If you want to catch up with Kima Jones make sure it's not during awards season.
Jones is a busy woman. In 2015 she launched her full-service publicity firm, Jack Jones Literary Arts, and this year her clients are bringing home all the accolades. Rion Amilcar Scott won the 2017 PEN America Prize for Debut Fiction for his novel Insurrections. Tyehimba Jess won the 2017 Pulitzer Prize for Poetry for Olio. And The Hate U Give, a debut novel from author Angie Thomas, hit the top of the New York Times’ Young Adult bestseller list in its first week on shelves.
Jones, a Harlem-born, L.A.-based writer, has won a number of awards herself. She is a PEN Center USA Emerging Voices fellow and a recipient of MacDowell and Yaddo fellowships. Jones isn't overly modest about any of her accomplishments, but she is quick to avoid saying that they automatically indicate a watershed moment in the publishing world.
"There's all this talk about Black folks winning right now — 'We're having a Renaissance;' 'It's on trend.' And there are market trends, and there are certainly publishing trends, but Black people have always been the cultural barometer," Jones says during a phone interview with Refinery29. "I've said before, and I’ll say it again: Black cool sets the standard. The only difference now is that you see Black artists being paid and awarded in the same ways that white artists are for what they’re giving to culture."
Jones is not only pursuing her own creative work, but is also creating opportunities for others. This year, she officially opened office space for her agency and hired her first part-time employee. Growing the business is exciting but comes with challenges. Below, Jones talks to Refinery29 about what being a "feminist employer" in the literary world means to her.
What made you decide to get into the business side of the literary world?
"I felt that there was really no virtue in this idea of the starving artist. There are business practices that I think are fundamental and common sense, and most writers or artists that I met at the time took that stuff for granted. I’m not saying that the business needs to come before the art, but I am saying that you have to think of yourself as a business because you need to feed yourself and feed your family. There's an idea that there’s some kind of purity in not eating; that to participate in capitalism in that way makes you less of an artist — and I just don’t agree with that. I think there’s a difference between being a vulture and trying to commodify people and culture, or misuse folks and their labor, versus being paid for your art in a way that allows you to continue to make art."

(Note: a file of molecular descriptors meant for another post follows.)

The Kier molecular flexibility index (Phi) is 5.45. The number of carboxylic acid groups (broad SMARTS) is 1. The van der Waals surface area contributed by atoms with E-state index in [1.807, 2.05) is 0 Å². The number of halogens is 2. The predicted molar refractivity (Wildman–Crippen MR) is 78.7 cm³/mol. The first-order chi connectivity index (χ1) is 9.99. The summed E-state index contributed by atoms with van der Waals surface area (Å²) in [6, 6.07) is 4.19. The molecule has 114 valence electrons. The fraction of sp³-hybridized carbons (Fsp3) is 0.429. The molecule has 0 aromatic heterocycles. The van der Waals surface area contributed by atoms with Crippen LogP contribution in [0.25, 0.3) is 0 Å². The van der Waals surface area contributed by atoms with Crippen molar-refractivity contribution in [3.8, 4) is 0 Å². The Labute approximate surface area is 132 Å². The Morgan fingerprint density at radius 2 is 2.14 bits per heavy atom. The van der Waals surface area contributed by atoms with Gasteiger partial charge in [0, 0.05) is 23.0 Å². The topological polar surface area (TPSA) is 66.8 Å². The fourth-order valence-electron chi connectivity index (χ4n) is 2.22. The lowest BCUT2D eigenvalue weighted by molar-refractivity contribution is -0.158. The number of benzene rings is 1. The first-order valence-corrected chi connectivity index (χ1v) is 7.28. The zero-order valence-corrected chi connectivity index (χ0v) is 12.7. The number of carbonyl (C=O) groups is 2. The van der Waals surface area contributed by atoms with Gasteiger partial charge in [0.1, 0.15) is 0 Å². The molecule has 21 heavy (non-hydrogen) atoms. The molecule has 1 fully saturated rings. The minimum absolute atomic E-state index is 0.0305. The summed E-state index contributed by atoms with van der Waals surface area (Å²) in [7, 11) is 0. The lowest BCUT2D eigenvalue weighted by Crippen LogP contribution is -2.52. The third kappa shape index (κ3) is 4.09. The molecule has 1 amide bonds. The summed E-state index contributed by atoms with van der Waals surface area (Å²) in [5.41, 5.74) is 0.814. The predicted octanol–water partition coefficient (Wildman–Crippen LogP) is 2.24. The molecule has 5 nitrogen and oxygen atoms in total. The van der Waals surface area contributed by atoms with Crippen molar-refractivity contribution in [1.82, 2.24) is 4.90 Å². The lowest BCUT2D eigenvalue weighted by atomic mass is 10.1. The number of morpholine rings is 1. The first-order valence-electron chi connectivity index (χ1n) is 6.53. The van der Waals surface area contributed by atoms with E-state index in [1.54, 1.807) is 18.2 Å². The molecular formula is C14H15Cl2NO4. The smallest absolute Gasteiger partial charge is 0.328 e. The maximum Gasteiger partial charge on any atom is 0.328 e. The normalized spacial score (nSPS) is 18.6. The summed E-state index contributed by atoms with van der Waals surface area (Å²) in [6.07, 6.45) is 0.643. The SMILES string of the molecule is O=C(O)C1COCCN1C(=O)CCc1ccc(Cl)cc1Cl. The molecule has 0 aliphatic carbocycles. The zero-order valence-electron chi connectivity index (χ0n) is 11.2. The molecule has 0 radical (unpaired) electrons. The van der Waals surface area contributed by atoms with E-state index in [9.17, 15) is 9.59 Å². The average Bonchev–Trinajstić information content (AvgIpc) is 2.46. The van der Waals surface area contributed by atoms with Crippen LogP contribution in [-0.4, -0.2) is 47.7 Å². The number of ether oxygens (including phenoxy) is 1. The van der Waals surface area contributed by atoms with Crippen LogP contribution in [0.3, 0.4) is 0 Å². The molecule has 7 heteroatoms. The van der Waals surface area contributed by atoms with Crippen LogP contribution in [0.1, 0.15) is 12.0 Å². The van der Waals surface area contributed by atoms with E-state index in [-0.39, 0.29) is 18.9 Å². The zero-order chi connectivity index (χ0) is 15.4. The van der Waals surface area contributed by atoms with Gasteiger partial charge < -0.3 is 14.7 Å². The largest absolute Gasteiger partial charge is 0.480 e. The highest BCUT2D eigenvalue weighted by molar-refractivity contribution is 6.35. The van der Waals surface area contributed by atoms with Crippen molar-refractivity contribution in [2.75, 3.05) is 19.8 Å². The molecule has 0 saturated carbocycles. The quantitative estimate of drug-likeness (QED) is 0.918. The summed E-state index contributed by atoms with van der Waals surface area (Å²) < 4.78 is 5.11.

You've mentioned before that you want to be a "feminist employer," and I don’t think people necessarily think that way. They’re generally like, I need someone, and I need them to do some stuff.
"Right, and that’s the problem. My first question [when I decided to hire] was whether I needed an intern versus employee. I interviewed for an intern last year but [ultimately] did not accept the young lady. I wasn’t comfortable with the idea of an intern because I was never able to intern. During undergrad, I worked two part-time jobs so I could put myself through school. The way my life is set up, I cannot give my labor away for free. I worked at a shoe store. I was a 911 dispatcher. I did whatever I had to do when I was in college, but as much as I loved literature, I could not be poor in that way. I would not have been able to survive. So, I wanted to create the opportunity that I needed as a young twenty-something, and the more I thought about what that opportunity looked like, the more I realized it couldn’t look like what we think of as traditional employment.
"Traditional employment means she clocks in, shows up, and performs tasks that I need her to do. But for me, the idea of being a 'feminist employer' means there’s space between the tasks I need her to do and what she wants to do in the world. The question is how do I bridge those two things? If the work she’s doing for me doesn’t help her grow toward those goals, then she’s only growing laterally. People can go from job to job to job for the rest of their lives. I want to know how I am setting this woman up to get to the next place she wants to go.